So, when Douglas Day Stewart lashes out about one review in one publication, not only does his response seem juvenile, the comments are damaging.
If you listen to a critic like this, good luck on seeing any more new musicals come here.
Do not let a comment like this offend you, as it has the very great potential to do. You are all capable of making up your own mind about a piece of theatre, and we all know that Deborah Jones’ opinion is but one. Go see the piece yourself, and join in the debate if you want to. But never let anyone tell you how things are before you have assessed the situation first. Implying that negative commentary on a single show will stop other new works being produced in Australia is naive and completely ridiculous. Perhaps it will stop anyone who doesn’t like to hear criticism think twice about bringing their very first musical to Australia, but it won’t stop the Matthew Robinsons, the James Millars, the Eddie Perfects, the Peter Rutherfords, the Anthony Costanzos, the David Kings from creating, workshopping, tweaking and perfecting new Australian works in this country.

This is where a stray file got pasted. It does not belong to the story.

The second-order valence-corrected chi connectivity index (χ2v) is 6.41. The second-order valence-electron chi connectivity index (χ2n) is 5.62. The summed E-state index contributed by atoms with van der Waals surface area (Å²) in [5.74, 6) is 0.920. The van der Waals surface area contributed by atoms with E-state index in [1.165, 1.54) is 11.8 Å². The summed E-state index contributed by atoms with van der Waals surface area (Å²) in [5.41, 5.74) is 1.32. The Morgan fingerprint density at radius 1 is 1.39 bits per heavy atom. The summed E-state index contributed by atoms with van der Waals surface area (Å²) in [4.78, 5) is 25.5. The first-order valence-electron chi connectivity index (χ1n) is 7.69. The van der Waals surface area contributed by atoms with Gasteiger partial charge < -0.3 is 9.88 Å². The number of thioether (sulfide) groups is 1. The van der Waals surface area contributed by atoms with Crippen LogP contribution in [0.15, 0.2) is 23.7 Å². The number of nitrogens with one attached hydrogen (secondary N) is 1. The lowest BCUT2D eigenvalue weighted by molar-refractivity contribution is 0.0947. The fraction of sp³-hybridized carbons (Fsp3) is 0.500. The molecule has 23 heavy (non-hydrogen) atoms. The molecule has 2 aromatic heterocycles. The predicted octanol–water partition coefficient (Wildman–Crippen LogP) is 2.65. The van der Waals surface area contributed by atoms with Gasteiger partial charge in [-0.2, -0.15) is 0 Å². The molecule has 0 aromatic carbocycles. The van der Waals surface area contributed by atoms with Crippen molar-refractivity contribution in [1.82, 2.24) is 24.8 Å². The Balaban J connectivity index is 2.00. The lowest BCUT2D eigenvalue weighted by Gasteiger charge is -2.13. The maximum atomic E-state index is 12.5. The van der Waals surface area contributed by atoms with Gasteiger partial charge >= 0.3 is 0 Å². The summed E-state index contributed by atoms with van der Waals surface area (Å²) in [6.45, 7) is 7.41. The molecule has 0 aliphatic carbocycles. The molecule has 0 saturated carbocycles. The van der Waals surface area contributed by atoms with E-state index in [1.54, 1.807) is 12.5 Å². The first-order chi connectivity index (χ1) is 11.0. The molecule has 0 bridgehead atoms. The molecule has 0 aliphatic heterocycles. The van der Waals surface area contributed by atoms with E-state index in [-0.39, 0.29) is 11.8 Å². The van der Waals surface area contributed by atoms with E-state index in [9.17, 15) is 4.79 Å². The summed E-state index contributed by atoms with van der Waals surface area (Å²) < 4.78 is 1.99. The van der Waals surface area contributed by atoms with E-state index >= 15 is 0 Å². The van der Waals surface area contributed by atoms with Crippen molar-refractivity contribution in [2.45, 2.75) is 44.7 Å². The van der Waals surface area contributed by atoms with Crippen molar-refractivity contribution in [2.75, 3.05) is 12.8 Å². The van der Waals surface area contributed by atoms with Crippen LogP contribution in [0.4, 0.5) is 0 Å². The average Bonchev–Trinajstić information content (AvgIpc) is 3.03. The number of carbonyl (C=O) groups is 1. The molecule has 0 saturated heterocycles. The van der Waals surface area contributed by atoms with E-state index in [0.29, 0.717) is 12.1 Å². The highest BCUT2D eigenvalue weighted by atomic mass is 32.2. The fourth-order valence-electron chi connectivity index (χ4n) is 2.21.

I like to think of them [reviewers] as that unpopular outsider from school who can now wield a cudgel of revenge against those of us who feel true emotion.
Sticks and stones. Some think people who work in the business of musicals and theatre were the camp scrawny kids who were beat up in the toilets during PE… Do you see where I’m going here? Generalisations only make people’s arguments weaker.
I do agree with some of Douglas Day Stewarts’ comments in his article when read with a slightly different construction.
New musicals aren’t like established musicals such as Annie. They need your support in the early going, or they will be gone.
This is true — they need the support of the community as well as the support of the creative team. It is the responsibility of the creative and production teams to take a step back (if just for a second) and listen to the comments of peers and colleagues, public and critics. What they choose to do with these comments is entirely up to them, but in my opinion there is no place for personal attacks in a public place on a person who was simply doing their job.
We all have our place – critics, public and colleagues alike – if there was no theatre being produced, we would all be out of work, or without an activity to divert us.
I only want the best for our industry, but in order to achieve the best, good and better must come before it.
Make sure you check out the brand new musical An Officer and a Gentleman at the Lyric Theatre, The Star — to show your support, to clarify your position or to have a good old fashioned night of fun at the theatre. The only critic you should ever trust with absolute conviction is yourself… after all, theatre is subjective…